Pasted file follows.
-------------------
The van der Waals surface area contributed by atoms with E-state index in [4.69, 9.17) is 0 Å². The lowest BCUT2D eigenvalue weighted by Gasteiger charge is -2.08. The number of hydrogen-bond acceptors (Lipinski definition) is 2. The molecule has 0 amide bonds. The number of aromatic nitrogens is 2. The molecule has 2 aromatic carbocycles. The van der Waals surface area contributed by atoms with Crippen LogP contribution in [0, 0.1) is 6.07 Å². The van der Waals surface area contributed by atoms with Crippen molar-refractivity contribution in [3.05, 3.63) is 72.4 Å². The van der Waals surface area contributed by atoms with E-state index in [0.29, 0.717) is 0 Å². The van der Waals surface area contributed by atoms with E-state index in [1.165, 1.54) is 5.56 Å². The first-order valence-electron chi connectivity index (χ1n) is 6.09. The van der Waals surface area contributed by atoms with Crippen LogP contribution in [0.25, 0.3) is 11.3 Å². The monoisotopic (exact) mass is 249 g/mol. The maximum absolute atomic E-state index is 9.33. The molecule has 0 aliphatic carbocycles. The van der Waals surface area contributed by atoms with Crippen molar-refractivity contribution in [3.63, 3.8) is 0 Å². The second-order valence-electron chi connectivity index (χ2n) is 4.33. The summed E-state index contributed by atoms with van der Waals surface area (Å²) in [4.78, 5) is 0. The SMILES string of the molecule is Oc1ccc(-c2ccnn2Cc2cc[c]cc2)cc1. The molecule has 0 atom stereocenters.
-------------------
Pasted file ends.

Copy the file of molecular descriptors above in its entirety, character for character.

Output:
The van der Waals surface area contributed by atoms with E-state index in [4.69, 9.17) is 0 Å². The lowest BCUT2D eigenvalue weighted by Gasteiger charge is -2.08. The number of hydrogen-bond acceptors (Lipinski definition) is 2. The molecule has 0 amide bonds. The number of aromatic nitrogens is 2. The molecule has 2 aromatic carbocycles. The van der Waals surface area contributed by atoms with Crippen LogP contribution in [0, 0.1) is 6.07 Å². The van der Waals surface area contributed by atoms with Crippen molar-refractivity contribution in [3.05, 3.63) is 72.4 Å². The van der Waals surface area contributed by atoms with E-state index in [0.29, 0.717) is 0 Å². The van der Waals surface area contributed by atoms with E-state index in [1.165, 1.54) is 5.56 Å². The first-order valence-electron chi connectivity index (χ1n) is 6.09. The van der Waals surface area contributed by atoms with Crippen LogP contribution in [0.25, 0.3) is 11.3 Å². The monoisotopic (exact) mass is 249 g/mol. The maximum absolute atomic E-state index is 9.33. The molecule has 0 aliphatic carbocycles. The van der Waals surface area contributed by atoms with Crippen molar-refractivity contribution in [3.63, 3.8) is 0 Å². The second-order valence-electron chi connectivity index (χ2n) is 4.33. The summed E-state index contributed by atoms with van der Waals surface area (Å²) in [4.78, 5) is 0. The SMILES string of the molecule is Oc1ccc(-c2ccnn2Cc2cc[c]cc2)cc1. The molecule has 0 atom stereocenters.